Health Ministers attend annual conference
Health Ministers from Australia and New Zealand are attending their annual conference in Wellington New Zealand.
Issues being discussed include:
>> Electronic health
>> Safety and quality issues
>> Variant Creutzfeldt-Jakob Disease and blood supply
The Ministers have decided to seek more information about the possible link between the rare disease, Variant Creutzfeldt-Jakob Disease, the human equivalent of "mad cow" disease and blood," Federal Health Minister, Dr Michael Wooldridge, has announced.
"Ministers received a comprehensive report from a committee of all health department medical officers, the Australian Red Cross Blood Service, the National Health and Medical Research Council and consumers which canvassed all of the options, including the latest scientific information from around the world about this issue," he said.
"There is no scientific evidence to link vCJD with blood, however, some countries have decided to defer blood donations from people who lived in the UK during 1980-96 - at the height of the so called mad cow disease outbreak - from giving blood until more information is available.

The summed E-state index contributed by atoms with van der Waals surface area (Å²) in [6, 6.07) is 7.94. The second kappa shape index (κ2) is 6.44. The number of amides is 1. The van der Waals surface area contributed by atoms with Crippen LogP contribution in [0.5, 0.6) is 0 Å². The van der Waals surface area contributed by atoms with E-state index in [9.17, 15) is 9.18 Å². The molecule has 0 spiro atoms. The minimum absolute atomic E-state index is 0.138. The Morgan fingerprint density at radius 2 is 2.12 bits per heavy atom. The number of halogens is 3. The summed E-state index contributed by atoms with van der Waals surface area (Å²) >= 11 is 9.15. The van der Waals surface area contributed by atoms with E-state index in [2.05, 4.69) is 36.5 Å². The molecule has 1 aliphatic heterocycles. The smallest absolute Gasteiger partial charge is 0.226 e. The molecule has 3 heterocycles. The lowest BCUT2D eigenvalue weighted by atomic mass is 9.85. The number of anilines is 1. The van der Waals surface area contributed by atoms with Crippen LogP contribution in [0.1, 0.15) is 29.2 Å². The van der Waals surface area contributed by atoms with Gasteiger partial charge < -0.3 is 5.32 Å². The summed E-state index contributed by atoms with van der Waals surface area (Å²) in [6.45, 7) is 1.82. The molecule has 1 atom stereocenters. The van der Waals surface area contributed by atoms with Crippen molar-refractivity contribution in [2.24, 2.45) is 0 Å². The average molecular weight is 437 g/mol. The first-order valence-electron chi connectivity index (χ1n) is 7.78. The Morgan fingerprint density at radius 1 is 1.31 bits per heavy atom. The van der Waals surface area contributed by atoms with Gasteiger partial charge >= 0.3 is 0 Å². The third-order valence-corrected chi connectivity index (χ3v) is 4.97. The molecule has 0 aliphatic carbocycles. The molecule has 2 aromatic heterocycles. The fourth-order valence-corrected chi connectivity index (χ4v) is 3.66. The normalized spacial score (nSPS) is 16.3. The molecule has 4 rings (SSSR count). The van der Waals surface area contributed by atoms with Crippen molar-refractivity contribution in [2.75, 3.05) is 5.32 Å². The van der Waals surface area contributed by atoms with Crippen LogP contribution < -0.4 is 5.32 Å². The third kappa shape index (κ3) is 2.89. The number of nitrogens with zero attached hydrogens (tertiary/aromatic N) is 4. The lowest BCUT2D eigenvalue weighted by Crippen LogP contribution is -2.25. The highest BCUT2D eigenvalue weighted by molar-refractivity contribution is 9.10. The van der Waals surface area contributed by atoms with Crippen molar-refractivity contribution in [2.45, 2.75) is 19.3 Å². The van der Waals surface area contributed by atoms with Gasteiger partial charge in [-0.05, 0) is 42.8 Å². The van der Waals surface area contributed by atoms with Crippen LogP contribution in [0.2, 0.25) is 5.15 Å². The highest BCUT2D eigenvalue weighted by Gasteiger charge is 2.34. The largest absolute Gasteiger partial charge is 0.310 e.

"If Australia was to take this action our blood supply would be severely affected with a loss of around 5 percent of donations. Given the current delicate balance between supply and use, this could have a devastating impact on the availability of blood for lifesaving procedures," Dr Wooldridge said.
Chair of the Australian Health Minister's Conference, South Australian Human Services Minister, Dean Brown, said Australia had to weigh up the theoretical risk of the transmission of vCJD through blood with the very real risk of not having enough blood available in Australia.
"On this basis, Ministers decided to seek more information before making a decision," he said.
Dr Wooldridge said Australia had one of the safest blood supplies in the world with state of the art screening techniques in place.
"The Ministers agreed to await further information from work being undertaken on the impact which donor deferral will have on the Australian blood supply.
"We will also be carefully monitoring scientific research into vCJD and will act swiftly if more information comes to light," Dr Wooldridge said.
More information on vCJD can be obtained on two Fact Sheets available at www.health.gov.au